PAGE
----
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Personal disclosure: Twenty-plus years ago I had the opportunity to take a ship on the Red Sea from Jeddah, Saudi Arabia to Port Suez, about 700 miles. All the daylight hours of this summer 60-hour voyage were a fantastic platform to watch other traffic and look down from the railing beside the bridge. From 50-feet up, I recall seeing the flying fish frightened by our bow wave and swarming sharks at various depths in the clear water. I would not have lasted long had I gone in. It was a simpler time, and the Egyptian passengers (99% of the passengers; there was one Sudanese family, and one American [me], which I know because customs cleared me last.) were most hospitable. Oh, for a return to these friendlier times.


In the green shirt, that’s a very young tugster. As we headed into Port Suez, the southern end of the Canal, we steamed past a cluster of ships waiting for traffic to be northbound. Then, traffic flowed six hours south, followed by six hours north, and so on.


Here is a southbound tanker, in ballast. Unlike the Panama or Erie, the Suez has no locks, so draft is the limiting factor. Suezmax designates maximum draft that can safely traverse; any vessels of greater draft would be Capesize.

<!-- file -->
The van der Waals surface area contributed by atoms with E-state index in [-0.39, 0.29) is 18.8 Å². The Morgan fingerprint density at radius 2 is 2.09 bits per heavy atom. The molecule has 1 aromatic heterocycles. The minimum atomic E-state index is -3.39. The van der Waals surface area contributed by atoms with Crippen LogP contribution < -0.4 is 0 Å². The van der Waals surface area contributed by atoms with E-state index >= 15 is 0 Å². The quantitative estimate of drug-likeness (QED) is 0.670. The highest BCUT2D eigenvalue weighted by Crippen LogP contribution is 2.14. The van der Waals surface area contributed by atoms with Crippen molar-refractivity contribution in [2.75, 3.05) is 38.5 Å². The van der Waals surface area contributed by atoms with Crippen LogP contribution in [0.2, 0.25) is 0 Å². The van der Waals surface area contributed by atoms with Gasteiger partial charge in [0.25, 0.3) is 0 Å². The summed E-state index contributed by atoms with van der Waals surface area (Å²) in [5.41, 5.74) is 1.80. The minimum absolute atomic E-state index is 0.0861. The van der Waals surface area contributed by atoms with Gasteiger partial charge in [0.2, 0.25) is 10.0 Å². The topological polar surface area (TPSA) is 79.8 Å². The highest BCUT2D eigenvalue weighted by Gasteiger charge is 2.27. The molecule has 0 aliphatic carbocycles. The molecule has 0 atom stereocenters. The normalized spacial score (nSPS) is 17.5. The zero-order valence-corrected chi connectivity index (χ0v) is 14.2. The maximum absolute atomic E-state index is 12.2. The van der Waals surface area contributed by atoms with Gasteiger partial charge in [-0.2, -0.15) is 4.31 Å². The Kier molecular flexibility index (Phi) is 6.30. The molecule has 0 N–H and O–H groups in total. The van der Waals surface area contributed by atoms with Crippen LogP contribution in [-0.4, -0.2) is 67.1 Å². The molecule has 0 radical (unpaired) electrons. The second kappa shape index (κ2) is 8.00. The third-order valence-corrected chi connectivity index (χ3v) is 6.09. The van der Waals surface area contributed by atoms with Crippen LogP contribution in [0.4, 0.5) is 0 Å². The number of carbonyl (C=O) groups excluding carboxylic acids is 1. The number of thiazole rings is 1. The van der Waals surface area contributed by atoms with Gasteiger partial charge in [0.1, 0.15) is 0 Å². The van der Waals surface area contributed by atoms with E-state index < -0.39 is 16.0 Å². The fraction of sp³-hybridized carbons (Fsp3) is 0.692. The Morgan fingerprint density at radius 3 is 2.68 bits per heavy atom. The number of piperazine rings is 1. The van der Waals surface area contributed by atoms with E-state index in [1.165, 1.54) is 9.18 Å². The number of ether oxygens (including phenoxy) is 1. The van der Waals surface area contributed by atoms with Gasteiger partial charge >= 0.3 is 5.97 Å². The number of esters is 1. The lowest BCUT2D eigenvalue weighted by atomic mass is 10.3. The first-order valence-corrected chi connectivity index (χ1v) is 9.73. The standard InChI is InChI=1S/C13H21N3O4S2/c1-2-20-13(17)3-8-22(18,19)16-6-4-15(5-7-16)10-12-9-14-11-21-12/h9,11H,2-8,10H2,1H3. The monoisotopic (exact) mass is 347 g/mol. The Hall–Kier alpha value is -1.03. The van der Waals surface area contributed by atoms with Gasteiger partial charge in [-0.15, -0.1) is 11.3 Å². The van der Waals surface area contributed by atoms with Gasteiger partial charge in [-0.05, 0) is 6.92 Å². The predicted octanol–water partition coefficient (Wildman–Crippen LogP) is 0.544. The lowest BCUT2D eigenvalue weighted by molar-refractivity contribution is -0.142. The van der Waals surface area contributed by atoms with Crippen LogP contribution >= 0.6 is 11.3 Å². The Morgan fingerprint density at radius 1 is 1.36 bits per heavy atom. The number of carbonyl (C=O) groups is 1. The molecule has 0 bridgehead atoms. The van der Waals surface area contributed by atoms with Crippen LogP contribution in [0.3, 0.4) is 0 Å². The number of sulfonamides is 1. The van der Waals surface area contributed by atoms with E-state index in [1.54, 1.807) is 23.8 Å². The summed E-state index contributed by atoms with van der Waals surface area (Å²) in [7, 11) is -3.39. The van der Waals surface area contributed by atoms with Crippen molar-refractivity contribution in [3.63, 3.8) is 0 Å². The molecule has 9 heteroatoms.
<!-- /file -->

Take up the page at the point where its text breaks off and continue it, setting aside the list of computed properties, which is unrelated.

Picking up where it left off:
Hmm… my pre-digital photos are quite grainy. I wonder where the closest port to accommodate Capesize vessels is.

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Graves of Arthur Kill

Click to order your copy of Graves of Arthur Kill, by Gary Kane and Will Van Dorp. 3Fish Productions.

Seth Tane American Painting

Read my Iraq Hostage memoir online.

My Babylonian Captivity

Reflections of an American hostage in Iraq, 20 years later.

Tale of Two Marlins

Blue Marlin spent 600+ hours loading tugs and barges in NYC Sixth Boro. Click on image for presentation made to NY Ship Lore and Model Club, July 25, 2011.


February 2007
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